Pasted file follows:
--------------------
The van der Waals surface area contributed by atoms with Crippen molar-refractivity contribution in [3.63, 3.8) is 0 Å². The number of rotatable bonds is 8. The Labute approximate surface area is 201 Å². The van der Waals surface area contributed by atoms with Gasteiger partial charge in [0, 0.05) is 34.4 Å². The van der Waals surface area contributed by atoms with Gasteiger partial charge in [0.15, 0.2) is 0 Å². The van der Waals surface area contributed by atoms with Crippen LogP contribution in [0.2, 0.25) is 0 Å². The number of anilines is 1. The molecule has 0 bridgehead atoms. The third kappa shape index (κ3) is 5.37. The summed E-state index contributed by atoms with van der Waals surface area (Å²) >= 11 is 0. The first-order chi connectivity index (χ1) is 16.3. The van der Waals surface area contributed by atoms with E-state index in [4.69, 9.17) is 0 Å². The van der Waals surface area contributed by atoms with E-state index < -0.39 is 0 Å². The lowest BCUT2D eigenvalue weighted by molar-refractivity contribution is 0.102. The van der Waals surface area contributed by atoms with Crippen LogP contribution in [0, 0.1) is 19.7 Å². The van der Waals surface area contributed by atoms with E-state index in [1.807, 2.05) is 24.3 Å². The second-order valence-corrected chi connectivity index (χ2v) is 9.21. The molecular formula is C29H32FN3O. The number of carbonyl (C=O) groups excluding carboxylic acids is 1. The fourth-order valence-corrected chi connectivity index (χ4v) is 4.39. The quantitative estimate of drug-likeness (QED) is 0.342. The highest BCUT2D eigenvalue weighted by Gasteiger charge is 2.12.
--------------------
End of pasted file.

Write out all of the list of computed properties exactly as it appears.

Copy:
The van der Waals surface area contributed by atoms with Crippen molar-refractivity contribution in [3.63, 3.8) is 0 Å². The number of rotatable bonds is 8. The Labute approximate surface area is 201 Å². The van der Waals surface area contributed by atoms with Gasteiger partial charge in [0, 0.05) is 34.4 Å². The van der Waals surface area contributed by atoms with Gasteiger partial charge in [0.15, 0.2) is 0 Å². The van der Waals surface area contributed by atoms with Crippen LogP contribution in [0.2, 0.25) is 0 Å². The number of anilines is 1. The molecule has 0 bridgehead atoms. The third kappa shape index (κ3) is 5.37. The summed E-state index contributed by atoms with van der Waals surface area (Å²) >= 11 is 0. The first-order chi connectivity index (χ1) is 16.3. The van der Waals surface area contributed by atoms with E-state index in [4.69, 9.17) is 0 Å². The van der Waals surface area contributed by atoms with E-state index < -0.39 is 0 Å². The lowest BCUT2D eigenvalue weighted by molar-refractivity contribution is 0.102. The van der Waals surface area contributed by atoms with Crippen LogP contribution in [0, 0.1) is 19.7 Å². The van der Waals surface area contributed by atoms with E-state index in [1.807, 2.05) is 24.3 Å². The second-order valence-corrected chi connectivity index (χ2v) is 9.21. The molecular formula is C29H32FN3O. The number of carbonyl (C=O) groups excluding carboxylic acids is 1. The fourth-order valence-corrected chi connectivity index (χ4v) is 4.39. The quantitative estimate of drug-likeness (QED) is 0.342. The highest BCUT2D eigenvalue weighted by Gasteiger charge is 2.12.